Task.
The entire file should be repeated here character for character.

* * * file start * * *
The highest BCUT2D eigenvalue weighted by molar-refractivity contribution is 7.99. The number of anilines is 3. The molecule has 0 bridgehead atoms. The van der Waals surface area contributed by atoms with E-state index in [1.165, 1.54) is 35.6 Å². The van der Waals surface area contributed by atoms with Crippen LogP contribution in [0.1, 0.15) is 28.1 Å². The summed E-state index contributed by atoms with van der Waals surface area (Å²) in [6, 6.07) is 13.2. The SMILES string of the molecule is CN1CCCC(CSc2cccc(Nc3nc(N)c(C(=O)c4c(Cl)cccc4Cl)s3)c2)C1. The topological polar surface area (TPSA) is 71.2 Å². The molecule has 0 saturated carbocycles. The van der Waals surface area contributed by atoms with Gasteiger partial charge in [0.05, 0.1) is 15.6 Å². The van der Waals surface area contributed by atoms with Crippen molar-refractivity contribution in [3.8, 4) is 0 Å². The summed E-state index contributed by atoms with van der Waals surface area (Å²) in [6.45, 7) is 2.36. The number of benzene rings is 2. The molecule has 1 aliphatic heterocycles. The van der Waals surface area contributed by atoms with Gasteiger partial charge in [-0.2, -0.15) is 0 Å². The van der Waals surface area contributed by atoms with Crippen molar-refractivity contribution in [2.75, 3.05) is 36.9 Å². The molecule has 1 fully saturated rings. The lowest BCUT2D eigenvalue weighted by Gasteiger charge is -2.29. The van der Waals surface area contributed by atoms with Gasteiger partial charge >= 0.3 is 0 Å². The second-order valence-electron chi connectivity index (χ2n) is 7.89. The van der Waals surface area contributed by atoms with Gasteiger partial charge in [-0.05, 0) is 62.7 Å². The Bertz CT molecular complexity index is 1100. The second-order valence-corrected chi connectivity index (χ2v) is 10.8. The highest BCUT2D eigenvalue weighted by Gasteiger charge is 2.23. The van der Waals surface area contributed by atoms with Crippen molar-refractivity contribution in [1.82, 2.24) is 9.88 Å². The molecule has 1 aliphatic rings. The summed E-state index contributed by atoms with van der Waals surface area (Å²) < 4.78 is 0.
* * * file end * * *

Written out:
The highest BCUT2D eigenvalue weighted by molar-refractivity contribution is 7.99. The number of anilines is 3. The molecule has 0 bridgehead atoms. The van der Waals surface area contributed by atoms with E-state index in [1.165, 1.54) is 35.6 Å². The van der Waals surface area contributed by atoms with Crippen LogP contribution in [0.1, 0.15) is 28.1 Å². The summed E-state index contributed by atoms with van der Waals surface area (Å²) in [6, 6.07) is 13.2. The SMILES string of the molecule is CN1CCCC(CSc2cccc(Nc3nc(N)c(C(=O)c4c(Cl)cccc4Cl)s3)c2)C1. The topological polar surface area (TPSA) is 71.2 Å². The molecule has 0 saturated carbocycles. The van der Waals surface area contributed by atoms with Gasteiger partial charge in [0.05, 0.1) is 15.6 Å². The van der Waals surface area contributed by atoms with Crippen molar-refractivity contribution in [3.8, 4) is 0 Å². The summed E-state index contributed by atoms with van der Waals surface area (Å²) in [6.45, 7) is 2.36. The number of benzene rings is 2. The molecule has 1 aliphatic heterocycles. The van der Waals surface area contributed by atoms with Gasteiger partial charge in [-0.2, -0.15) is 0 Å². The van der Waals surface area contributed by atoms with Crippen molar-refractivity contribution in [2.75, 3.05) is 36.9 Å². The molecule has 1 fully saturated rings. The lowest BCUT2D eigenvalue weighted by Gasteiger charge is -2.29. The van der Waals surface area contributed by atoms with Gasteiger partial charge >= 0.3 is 0 Å². The second-order valence-electron chi connectivity index (χ2n) is 7.89. The van der Waals surface area contributed by atoms with Gasteiger partial charge in [-0.05, 0) is 62.7 Å². The Bertz CT molecular complexity index is 1100. The second-order valence-corrected chi connectivity index (χ2v) is 10.8. The highest BCUT2D eigenvalue weighted by Gasteiger charge is 2.23. The van der Waals surface area contributed by atoms with Crippen molar-refractivity contribution in [1.82, 2.24) is 9.88 Å². The molecule has 1 aliphatic rings. The summed E-state index contributed by atoms with van der Waals surface area (Å²) < 4.78 is 0.